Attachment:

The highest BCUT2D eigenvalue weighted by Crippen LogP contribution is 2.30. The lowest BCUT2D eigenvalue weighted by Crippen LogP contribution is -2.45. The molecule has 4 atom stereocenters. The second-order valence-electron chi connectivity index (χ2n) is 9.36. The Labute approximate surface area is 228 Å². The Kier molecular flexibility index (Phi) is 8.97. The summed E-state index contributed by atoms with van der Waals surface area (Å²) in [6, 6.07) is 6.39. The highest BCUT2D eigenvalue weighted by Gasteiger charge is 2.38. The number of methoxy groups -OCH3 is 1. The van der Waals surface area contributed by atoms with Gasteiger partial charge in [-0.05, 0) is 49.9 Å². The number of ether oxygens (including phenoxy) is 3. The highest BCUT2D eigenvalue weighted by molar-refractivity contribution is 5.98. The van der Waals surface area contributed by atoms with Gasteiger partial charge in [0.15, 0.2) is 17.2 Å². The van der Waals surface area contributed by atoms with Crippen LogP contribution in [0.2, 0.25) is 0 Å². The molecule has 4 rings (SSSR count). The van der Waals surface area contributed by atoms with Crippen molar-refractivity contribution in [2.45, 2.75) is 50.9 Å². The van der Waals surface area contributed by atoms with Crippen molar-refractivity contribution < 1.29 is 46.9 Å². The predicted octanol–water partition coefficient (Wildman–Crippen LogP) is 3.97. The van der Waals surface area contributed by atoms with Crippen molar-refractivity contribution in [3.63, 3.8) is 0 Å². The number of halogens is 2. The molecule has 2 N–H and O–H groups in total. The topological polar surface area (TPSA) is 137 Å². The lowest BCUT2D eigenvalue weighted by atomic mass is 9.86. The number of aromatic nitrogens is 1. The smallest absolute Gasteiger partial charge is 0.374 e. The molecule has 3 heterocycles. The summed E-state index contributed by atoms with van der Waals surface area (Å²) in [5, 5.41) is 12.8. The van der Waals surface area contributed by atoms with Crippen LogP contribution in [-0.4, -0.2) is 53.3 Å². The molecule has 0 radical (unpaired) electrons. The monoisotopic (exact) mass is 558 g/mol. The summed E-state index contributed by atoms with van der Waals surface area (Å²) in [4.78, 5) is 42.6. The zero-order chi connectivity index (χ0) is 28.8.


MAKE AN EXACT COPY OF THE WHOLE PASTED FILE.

The highest BCUT2D eigenvalue weighted by Crippen LogP contribution is 2.30. The lowest BCUT2D eigenvalue weighted by Crippen LogP contribution is -2.45. The molecule has 4 atom stereocenters. The second-order valence-electron chi connectivity index (χ2n) is 9.36. The Labute approximate surface area is 228 Å². The Kier molecular flexibility index (Phi) is 8.97. The summed E-state index contributed by atoms with van der Waals surface area (Å²) in [6, 6.07) is 6.39. The highest BCUT2D eigenvalue weighted by Gasteiger charge is 2.38. The number of methoxy groups -OCH3 is 1. The van der Waals surface area contributed by atoms with Gasteiger partial charge in [-0.05, 0) is 49.9 Å². The number of ether oxygens (including phenoxy) is 3. The highest BCUT2D eigenvalue weighted by molar-refractivity contribution is 5.98. The van der Waals surface area contributed by atoms with Gasteiger partial charge in [0.15, 0.2) is 17.2 Å². The van der Waals surface area contributed by atoms with Crippen LogP contribution in [0.2, 0.25) is 0 Å². The molecule has 4 rings (SSSR count). The van der Waals surface area contributed by atoms with Crippen molar-refractivity contribution in [2.45, 2.75) is 50.9 Å². The van der Waals surface area contributed by atoms with Crippen molar-refractivity contribution < 1.29 is 46.9 Å². The predicted octanol–water partition coefficient (Wildman–Crippen LogP) is 3.97. The van der Waals surface area contributed by atoms with Crippen molar-refractivity contribution in [3.63, 3.8) is 0 Å². The number of halogens is 2. The molecule has 2 N–H and O–H groups in total. The topological polar surface area (TPSA) is 137 Å². The lowest BCUT2D eigenvalue weighted by atomic mass is 9.86. The number of aromatic nitrogens is 1. The smallest absolute Gasteiger partial charge is 0.374 e. The molecule has 3 heterocycles. The summed E-state index contributed by atoms with van der Waals surface area (Å²) in [5, 5.41) is 12.8. The van der Waals surface area contributed by atoms with Crippen LogP contribution in [-0.4, -0.2) is 53.3 Å². The molecule has 0 radical (unpaired) electrons. The monoisotopic (exact) mass is 558 g/mol. The summed E-state index contributed by atoms with van der Waals surface area (Å²) in [4.78, 5) is 42.6. The zero-order chi connectivity index (χ0) is 28.8.